From a succession of windswept sheds and barns on the North Devon coast, Paul Anderson has created a distinct approach to the making of furniture and sculpture for twenty-five years: his approach is so at odds with traditional cabinet-making that to label him a designer-maker would be misleading. His querky, elemental pieces, frequently enlivened with mischievous or reflective figures and dashes of colour are delightfully naive in conception. Yes, he uses relic materials, but doesn't see himself as a "recycling freak", nor as an earnest craftsman in the conventional sense: "I use a mixture of instinct and only very elementary techniques; my tools are a shambles; for me it is all materials then design."

The irregularity of reclaimed oak timbers, which are never truly square or straight or flat, and their beguiling "visible histories", not only determine the unique appearance of his pieces but act as grist to the creative mill, continually posing fresh challenges as he goes along. It is this, coupled with his sense of sense of fun and a compulsion to take visual risks, that gives life and energy to the work.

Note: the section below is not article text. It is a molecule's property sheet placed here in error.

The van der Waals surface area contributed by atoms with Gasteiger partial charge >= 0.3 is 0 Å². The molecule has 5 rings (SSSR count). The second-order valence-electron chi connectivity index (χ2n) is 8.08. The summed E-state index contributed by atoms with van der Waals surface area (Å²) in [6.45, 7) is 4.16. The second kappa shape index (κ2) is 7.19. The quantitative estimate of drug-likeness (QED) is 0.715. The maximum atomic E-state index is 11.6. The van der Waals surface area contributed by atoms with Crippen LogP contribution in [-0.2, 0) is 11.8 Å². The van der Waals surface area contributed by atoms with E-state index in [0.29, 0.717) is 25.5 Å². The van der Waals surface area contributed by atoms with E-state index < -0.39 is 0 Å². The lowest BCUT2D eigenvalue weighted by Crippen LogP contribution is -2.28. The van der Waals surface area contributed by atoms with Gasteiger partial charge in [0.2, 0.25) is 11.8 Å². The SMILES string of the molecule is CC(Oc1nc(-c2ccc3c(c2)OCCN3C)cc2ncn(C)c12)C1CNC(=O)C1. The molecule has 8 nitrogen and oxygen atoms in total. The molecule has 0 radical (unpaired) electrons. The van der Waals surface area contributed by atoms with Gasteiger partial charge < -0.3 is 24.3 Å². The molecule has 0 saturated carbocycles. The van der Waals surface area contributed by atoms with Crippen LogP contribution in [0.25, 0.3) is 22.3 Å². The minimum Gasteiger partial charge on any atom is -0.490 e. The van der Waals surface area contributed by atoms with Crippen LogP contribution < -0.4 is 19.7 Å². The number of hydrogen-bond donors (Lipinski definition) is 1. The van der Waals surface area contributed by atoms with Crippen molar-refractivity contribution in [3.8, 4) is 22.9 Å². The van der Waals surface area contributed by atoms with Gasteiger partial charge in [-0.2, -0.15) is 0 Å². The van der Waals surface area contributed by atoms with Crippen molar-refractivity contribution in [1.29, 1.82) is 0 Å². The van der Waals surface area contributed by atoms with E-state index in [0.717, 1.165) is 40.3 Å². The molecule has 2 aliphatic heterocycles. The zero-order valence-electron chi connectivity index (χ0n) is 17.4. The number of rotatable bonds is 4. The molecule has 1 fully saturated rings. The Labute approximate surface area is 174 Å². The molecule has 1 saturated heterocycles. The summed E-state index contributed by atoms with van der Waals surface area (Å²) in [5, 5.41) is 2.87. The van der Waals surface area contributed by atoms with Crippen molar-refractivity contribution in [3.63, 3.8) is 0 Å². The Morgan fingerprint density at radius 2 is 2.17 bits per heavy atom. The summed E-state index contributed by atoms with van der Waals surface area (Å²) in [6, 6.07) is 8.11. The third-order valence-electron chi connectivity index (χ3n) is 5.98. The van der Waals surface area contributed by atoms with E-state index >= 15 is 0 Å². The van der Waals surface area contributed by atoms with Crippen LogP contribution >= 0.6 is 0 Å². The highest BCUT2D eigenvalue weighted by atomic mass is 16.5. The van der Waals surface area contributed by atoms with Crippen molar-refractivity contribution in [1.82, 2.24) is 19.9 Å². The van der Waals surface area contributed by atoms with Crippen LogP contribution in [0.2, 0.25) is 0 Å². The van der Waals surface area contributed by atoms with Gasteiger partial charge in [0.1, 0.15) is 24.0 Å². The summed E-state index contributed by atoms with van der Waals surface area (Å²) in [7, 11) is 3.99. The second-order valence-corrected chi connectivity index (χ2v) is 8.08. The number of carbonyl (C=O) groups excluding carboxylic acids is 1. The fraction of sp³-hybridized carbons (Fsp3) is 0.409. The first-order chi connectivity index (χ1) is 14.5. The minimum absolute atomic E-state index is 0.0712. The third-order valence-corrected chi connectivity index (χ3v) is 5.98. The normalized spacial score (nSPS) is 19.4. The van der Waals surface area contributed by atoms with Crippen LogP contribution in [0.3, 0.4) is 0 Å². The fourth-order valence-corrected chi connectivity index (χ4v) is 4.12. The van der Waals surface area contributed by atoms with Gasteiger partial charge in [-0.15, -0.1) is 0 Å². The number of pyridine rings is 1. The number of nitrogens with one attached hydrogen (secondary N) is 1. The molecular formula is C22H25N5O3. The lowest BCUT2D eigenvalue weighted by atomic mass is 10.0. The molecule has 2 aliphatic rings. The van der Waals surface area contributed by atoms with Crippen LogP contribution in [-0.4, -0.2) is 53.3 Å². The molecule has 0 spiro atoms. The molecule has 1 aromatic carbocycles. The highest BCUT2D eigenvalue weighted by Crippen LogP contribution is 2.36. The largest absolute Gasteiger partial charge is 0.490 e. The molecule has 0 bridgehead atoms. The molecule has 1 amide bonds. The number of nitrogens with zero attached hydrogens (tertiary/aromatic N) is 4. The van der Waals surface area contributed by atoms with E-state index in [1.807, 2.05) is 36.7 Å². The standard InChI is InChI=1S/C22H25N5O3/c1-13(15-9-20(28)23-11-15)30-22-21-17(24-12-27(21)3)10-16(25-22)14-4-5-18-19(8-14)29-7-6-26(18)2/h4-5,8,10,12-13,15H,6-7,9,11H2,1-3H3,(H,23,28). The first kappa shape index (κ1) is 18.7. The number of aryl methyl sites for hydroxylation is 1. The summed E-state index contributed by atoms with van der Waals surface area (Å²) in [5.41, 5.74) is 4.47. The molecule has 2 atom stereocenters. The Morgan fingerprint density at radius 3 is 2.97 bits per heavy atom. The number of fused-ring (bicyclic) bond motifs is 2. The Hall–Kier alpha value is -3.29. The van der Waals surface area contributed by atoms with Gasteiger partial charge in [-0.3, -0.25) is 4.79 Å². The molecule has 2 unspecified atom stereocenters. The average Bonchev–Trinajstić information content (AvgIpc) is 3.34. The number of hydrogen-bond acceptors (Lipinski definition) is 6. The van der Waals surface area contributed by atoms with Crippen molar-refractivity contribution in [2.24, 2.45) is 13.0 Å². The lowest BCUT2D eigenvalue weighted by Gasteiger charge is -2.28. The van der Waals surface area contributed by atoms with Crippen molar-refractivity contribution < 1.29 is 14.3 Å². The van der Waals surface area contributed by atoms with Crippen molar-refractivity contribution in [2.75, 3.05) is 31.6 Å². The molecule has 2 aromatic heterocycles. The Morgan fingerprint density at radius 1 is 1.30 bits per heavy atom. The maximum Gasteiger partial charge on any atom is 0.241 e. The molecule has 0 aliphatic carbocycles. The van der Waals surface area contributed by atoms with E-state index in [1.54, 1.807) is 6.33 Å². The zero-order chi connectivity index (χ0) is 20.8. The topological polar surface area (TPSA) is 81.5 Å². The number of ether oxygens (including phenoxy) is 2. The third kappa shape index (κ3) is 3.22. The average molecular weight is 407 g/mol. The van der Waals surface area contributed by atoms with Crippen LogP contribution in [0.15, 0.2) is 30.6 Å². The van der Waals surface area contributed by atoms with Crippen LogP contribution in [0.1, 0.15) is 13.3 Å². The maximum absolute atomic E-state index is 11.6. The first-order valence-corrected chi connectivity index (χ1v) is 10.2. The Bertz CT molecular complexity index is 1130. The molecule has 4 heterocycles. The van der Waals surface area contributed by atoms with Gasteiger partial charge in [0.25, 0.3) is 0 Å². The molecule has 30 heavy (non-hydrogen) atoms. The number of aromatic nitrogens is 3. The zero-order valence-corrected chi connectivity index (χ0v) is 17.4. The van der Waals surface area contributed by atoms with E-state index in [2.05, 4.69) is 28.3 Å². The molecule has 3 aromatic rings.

He finds most furniture "essentially quite boring really – soulless and lifeless", and claims to enjoy the prospect that the owners of his functional pieces will need to adapt their living patterns to meet the work. "I have made tables which people lose cutlery through. I quite like that."

Given his obvious preoccupations, Paul Anderson was the obvious choice when The Eden Project, having unearthed the remains of "The Rosebud", a boat with a vivid political history, sought an artist to immortalise them. He came up with "The Art of Grafting", scarfing denuded remnants of the old oak hull onto a series of eleven new oak stems, as if onto rootstocks, and securing the joints with stainless steel bolts. The Project also commissioned a huge Throne and a group of seven moody Snakelocks-inspired "life-form sculptures" consisting of twisted oak trunks topped off with flexible lengths of copper tubing.

- adapted from an article by Ali Watkinson for The Sunday Telegraph.